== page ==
transPLANTing Heat island Effects in Tokyo

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Danelle Briscoe


This research documents recent outcomes set forth by the Guidelines for Heat Island Control Measures (GHICM) in 2005 by the Bureau of the Environment, Tokyo Metropolitan Government. These guidelines incentivized development in general to implement such techniques as green roof, living wall and water-retaining pavements as intensive heat island control measures in the central urban core of Tokyo. The original research findings of this paper stem from a 2016 Snell Endowment for Transportation Research grant intended to disseminate such metrics as methodology for future transportation development, specifically focused on transportation infrastructure’s adaptation of the GHICM and the implementation of living wall systems. This study qualitatively documents three living wall systems in transportation infrastructure design in the most intense heat areas defined by the GHICM: JR Tokyo Train Station Drop-off, Ookayama Station/Hospital and Ginza Station terrace. Ultimately, this comparative research facilitates transportation infrastructure optimization, novel implementation of green building techniques and heat-island reduction through physical and cultural potentials.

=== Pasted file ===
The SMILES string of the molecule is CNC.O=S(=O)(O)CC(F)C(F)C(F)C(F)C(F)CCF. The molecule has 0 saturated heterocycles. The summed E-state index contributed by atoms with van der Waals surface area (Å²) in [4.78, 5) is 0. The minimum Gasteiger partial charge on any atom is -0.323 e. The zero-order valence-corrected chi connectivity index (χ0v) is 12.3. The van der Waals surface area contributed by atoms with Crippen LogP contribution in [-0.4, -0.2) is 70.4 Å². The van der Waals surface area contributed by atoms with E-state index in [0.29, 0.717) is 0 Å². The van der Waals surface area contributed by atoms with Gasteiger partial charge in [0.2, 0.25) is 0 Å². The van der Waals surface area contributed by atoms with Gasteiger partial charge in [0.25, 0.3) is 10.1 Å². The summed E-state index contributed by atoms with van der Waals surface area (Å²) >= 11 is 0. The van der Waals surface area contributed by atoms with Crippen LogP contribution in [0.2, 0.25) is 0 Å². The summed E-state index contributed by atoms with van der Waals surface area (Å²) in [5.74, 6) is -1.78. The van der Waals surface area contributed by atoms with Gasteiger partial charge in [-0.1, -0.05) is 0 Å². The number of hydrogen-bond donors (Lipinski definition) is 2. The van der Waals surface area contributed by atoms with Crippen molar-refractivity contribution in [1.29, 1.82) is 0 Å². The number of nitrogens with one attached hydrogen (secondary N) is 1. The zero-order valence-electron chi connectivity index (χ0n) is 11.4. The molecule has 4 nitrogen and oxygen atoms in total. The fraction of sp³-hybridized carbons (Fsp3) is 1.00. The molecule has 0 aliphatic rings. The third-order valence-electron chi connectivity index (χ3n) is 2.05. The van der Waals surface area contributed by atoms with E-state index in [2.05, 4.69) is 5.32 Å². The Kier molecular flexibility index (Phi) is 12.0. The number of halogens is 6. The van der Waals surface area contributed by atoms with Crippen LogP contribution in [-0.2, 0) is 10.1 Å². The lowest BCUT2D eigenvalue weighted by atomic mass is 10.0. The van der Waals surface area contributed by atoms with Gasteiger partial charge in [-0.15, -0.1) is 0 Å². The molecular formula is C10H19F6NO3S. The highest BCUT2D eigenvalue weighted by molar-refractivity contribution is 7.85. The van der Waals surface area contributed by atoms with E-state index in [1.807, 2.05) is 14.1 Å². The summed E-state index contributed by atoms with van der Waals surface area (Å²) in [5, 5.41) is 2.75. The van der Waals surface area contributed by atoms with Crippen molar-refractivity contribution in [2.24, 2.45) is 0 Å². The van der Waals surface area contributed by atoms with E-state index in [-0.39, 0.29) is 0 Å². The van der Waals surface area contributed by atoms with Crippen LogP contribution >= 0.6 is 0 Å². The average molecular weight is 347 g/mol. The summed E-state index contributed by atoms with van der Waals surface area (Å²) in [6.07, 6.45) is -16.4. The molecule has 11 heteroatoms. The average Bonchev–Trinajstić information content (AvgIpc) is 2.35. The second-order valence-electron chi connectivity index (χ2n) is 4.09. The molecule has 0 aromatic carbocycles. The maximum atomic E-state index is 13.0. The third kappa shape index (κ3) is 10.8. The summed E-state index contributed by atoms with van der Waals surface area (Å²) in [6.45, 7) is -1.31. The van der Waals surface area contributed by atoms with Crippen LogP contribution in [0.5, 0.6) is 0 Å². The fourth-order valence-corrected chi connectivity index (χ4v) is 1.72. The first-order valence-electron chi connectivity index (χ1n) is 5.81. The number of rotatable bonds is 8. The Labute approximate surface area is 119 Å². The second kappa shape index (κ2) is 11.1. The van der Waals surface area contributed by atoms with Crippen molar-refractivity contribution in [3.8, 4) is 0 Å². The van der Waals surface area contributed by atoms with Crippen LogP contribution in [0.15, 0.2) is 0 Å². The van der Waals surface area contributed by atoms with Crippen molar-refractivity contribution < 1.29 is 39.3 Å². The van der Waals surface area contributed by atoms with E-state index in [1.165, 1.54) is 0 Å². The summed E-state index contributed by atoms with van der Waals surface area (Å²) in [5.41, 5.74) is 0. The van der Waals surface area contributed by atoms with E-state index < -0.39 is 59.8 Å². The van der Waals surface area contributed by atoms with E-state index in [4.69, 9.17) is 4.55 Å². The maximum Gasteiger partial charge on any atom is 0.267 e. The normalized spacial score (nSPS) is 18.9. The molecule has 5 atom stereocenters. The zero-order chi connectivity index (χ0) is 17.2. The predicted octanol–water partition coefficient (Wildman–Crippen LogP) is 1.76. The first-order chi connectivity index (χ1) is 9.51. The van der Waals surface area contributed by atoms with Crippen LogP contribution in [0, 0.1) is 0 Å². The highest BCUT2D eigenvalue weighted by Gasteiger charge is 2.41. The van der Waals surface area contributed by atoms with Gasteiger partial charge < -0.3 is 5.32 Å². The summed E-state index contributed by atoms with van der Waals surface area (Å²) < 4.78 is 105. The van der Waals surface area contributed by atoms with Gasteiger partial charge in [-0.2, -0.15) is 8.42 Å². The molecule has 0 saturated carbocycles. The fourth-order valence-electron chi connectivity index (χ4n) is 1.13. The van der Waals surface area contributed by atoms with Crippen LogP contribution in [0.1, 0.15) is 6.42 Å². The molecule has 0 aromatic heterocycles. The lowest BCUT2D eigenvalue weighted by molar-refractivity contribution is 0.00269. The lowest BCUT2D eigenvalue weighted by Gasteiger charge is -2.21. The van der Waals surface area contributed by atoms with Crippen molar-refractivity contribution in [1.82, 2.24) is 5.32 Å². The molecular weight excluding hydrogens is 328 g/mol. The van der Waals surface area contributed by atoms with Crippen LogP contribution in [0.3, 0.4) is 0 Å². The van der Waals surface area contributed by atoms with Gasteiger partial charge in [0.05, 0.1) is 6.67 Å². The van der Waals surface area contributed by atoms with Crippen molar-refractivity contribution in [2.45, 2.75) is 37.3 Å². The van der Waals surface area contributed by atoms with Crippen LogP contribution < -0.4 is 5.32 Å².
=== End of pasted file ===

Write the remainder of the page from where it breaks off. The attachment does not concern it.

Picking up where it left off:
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BriscoeD. (2017). transPLANTing Heat island Effects in Tokyo. UPLanD - Journal of Urban Planning, Landscape & Environmental Design, 2(1), 153-163.


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